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Hagerty Employee

Avoidable Contact #119: Making the case AGAINST spec racing... using two Neons?

Question: How is this column like the recorded catalogue of the Beatles? Answer: Beyond the obvious hits, there's far too much drama, self-destructive behavior, indulgence of cutesy ideas, and narcissism masquerading as enlightenment. Also, not everything happens in the order you'd expect. For example.
Intermediate Driver

"A hard-fought and clean battle" is truly one of the best feelings in the world. In the previous century I was a mostly competent regional motocross racer; the two-wheeled equivalent of a club racer I suppose. I led and won a few races from start to finish, but the ones I enjoyed the most and still remember are the ones where I had the kind of battle you describe. Even if it was for last place. Congrats on the loss!
Pit Crew

Even the last sentence was golden. Mazel tov, Jack!
Advanced Driver

Right on Jack.
At the beginning of a Long and Winding Road I raced a 109cc G Prod Sprite against 1147cc Spitfires, 1600 Datsun Roadsters, 1300cc FIAT X/19's, 1390cc Alfa Spiders, etc. It was some of the most ruthless, cutthroat, Helter Skelter racing ever. What a Ticket to Ride!
(sorry I couldn't help it....)

The cold harsh reality is racing takes money. Many are limited to what they spend so spec racing was created to keep full fields.

Now with that said many also fudge the rules in many classes. Some are simple brilliant in what they do. Few challenge as they too are not legal.

As Dale Jr has said if he did not have a crew chief looking for ways around things we would not want him for a crew chief.

Note I am only speaking on mechanical not anything safety related. I do not recommend NOS in the roll bar tubing.

Even in my sons soap box derby racing they were cheating in many ways. Even where the kids are to build the cars with family help. Many resort to paying others to build their cars for them.

We did build our own cars and we did generally stick to the rules and worked in the details that mattered. I once was told by an official our car looked too good in how tongue oil appeared on the main board. I asked where was the rule it said to do a bad job applying it.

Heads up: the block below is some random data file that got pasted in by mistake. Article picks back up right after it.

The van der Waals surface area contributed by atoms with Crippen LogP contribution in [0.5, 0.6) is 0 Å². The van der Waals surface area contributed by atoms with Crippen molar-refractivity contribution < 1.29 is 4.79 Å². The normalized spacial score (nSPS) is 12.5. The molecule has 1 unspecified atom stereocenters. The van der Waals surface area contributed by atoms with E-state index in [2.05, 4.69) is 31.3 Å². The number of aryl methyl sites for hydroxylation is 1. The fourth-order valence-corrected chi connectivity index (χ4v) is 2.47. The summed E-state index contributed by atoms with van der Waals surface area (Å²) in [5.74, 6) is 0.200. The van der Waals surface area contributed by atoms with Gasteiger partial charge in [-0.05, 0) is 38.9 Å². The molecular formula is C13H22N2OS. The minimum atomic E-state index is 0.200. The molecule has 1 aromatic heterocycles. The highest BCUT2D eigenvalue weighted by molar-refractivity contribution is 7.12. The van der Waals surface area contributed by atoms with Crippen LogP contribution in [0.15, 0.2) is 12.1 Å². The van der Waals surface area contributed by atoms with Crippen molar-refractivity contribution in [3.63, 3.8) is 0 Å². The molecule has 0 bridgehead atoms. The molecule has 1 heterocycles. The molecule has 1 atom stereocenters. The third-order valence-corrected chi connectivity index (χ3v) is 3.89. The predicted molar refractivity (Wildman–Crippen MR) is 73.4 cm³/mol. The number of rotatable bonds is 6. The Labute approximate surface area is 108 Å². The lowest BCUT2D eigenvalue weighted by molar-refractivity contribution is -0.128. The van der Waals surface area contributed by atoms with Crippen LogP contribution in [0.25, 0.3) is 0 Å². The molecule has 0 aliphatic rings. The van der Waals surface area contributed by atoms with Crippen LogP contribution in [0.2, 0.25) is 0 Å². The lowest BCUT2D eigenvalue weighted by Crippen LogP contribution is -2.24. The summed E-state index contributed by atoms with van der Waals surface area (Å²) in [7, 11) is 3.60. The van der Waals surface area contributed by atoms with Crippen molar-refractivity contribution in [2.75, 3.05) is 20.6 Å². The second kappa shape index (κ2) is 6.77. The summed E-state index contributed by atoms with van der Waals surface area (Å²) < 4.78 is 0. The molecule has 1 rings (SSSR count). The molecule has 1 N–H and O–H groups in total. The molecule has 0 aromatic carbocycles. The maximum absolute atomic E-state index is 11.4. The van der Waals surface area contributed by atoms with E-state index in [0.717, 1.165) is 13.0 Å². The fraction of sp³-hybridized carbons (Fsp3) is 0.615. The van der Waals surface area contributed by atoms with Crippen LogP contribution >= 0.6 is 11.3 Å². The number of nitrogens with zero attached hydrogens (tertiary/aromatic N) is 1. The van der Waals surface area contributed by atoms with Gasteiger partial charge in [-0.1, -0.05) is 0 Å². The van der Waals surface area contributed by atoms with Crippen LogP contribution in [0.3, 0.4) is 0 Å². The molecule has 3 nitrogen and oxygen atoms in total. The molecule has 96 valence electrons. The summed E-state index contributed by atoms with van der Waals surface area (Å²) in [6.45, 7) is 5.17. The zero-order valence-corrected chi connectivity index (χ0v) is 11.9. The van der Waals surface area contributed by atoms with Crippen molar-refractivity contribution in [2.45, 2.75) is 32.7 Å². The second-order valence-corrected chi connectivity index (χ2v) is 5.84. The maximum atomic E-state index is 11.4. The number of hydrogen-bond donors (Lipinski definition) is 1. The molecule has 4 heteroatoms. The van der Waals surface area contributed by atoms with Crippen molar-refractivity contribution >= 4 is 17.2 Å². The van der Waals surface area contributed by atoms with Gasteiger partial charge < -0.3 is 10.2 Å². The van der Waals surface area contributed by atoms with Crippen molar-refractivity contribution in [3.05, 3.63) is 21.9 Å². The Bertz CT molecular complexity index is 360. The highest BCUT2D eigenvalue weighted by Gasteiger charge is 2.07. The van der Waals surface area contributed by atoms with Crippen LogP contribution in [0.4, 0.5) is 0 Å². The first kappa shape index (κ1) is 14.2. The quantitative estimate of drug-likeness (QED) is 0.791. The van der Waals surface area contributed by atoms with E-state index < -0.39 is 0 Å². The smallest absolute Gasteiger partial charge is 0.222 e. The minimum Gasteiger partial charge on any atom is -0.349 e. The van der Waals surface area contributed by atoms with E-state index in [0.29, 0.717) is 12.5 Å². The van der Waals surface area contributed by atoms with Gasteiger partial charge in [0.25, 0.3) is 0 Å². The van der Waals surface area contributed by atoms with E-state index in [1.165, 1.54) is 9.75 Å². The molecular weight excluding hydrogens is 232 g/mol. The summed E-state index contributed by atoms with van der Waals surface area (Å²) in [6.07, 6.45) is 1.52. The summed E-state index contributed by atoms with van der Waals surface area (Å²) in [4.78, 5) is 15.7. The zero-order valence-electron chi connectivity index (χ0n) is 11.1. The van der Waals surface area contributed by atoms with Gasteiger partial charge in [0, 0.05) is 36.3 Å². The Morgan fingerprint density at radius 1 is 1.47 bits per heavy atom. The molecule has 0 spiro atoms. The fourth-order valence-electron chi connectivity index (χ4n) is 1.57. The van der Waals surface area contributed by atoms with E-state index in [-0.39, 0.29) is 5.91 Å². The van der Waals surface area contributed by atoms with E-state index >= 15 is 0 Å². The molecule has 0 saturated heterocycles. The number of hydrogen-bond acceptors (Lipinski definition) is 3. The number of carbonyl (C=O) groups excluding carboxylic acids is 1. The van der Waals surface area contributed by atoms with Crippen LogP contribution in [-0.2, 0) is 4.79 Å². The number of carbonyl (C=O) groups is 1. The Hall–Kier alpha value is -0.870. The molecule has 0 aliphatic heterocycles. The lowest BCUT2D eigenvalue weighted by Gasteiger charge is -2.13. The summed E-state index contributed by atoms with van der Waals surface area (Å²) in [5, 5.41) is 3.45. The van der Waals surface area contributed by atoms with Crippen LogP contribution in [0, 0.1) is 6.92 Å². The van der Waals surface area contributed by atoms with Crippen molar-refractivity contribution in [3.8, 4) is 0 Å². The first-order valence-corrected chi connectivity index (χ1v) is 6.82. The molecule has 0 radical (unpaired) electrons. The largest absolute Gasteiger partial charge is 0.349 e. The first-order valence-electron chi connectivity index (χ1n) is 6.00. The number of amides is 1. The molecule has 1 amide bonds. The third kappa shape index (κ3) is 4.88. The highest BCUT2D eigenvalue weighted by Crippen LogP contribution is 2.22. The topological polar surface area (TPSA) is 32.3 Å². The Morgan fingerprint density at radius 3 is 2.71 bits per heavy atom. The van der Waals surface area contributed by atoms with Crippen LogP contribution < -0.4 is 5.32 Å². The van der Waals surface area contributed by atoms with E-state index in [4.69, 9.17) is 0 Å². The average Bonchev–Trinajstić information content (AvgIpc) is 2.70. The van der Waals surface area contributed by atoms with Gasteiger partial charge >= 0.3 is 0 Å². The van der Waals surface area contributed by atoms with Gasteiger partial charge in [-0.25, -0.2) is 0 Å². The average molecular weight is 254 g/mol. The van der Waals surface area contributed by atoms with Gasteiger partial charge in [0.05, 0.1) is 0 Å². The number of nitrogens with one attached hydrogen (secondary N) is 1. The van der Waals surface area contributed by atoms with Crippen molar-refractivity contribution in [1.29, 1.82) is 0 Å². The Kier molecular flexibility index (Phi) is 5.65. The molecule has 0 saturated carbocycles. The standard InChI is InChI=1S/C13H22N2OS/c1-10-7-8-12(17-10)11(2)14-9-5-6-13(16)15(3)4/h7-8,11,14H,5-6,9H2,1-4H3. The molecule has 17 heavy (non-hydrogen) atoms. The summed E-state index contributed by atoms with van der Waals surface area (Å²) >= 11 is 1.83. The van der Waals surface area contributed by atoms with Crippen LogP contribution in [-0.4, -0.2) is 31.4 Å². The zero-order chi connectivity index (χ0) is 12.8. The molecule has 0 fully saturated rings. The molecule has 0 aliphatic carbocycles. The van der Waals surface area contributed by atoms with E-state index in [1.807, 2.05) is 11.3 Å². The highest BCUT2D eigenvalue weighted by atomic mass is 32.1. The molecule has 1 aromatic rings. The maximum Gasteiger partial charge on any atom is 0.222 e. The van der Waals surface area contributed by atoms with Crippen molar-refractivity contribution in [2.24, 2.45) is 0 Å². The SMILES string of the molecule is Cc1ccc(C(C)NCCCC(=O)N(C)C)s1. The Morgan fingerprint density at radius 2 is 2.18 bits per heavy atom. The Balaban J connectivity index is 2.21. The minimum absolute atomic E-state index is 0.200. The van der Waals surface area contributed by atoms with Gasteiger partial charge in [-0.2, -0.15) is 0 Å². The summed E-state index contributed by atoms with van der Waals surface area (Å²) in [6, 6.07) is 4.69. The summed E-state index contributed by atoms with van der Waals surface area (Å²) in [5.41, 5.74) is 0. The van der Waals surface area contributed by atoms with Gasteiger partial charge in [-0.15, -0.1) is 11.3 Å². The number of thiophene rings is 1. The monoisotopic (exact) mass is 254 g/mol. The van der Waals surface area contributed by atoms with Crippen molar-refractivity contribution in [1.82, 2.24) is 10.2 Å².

While we never really broke any rules we were competitive. We best many of the illegal cars.

Now in stock car racing you had to cheat to survive. We did a number of things but so were most others. When the cars fired up it smelled like an airport due to the Av fuel that we were not to be using.

We were a low buck team but we were smart and used things snd did things we learned from a friend in NASCAR. We scaled and balanced the car in the 70’s when here now one was doing that. The lead weights really got them talking. It took a while before they figured it out. We won some, lost some crashed seldom.


I learned to work to be smarter than your competition, better prepared than the competition and only fudge the rules when you had to or knew it was when everyone else was doing it. 

We mastered a direct drive power glide and won a number of races till it was banned. It’s not illegal if there is no rule against it. 

The race starts at the shop. 


I've watched some classic BTCC touring car racing from the 60s and 70s and completely agree with you. My racing experience is near nonexistent, but I certainly get the most excitement from watching a varied field of cars compete with one another. Some of the 1960s BTCC races I've seen pitted V8 Ford Galaxies and Camaros against Mini Coopers and Lotus Cortinas. Really amazing races with no real clue as to who will come out first even though there were 100s of HP differences between the cars.

I'm pretty sure you can get good racing out of a spec series. The key is to have unlimited horsepower at the end of a throttle cable. Zero electronic engine management combined with more power than you can use at any place on the track will put the racing in the hands of the drivers every time; no matter how identical the cars are.
Intermediate Driver

I got my license back in the day in a Formula V. Raced it to a national license. Never enjoyed the racing. Essentially, after qualifying, and possibly picking off someone at the start, all you could do was hold station and hope the guys ahead screwed up. No amount of stupid bravery could gain you more than a spot or two. It was boring. Much like the old showroom stock or spec racing. I quickly moved to production classes. That was better. But the best was many years of vintage racing. Really. My Turner handled and stopped phenomenally. It was slower on the straights than quick Porsche 356s and Lotus Elites. Fast Minis and Lotus Sevens had their best characteristics. But the lap times were remarkably similar. The racing was great, lots of passing and dicing as each of us made the best of our car's performance.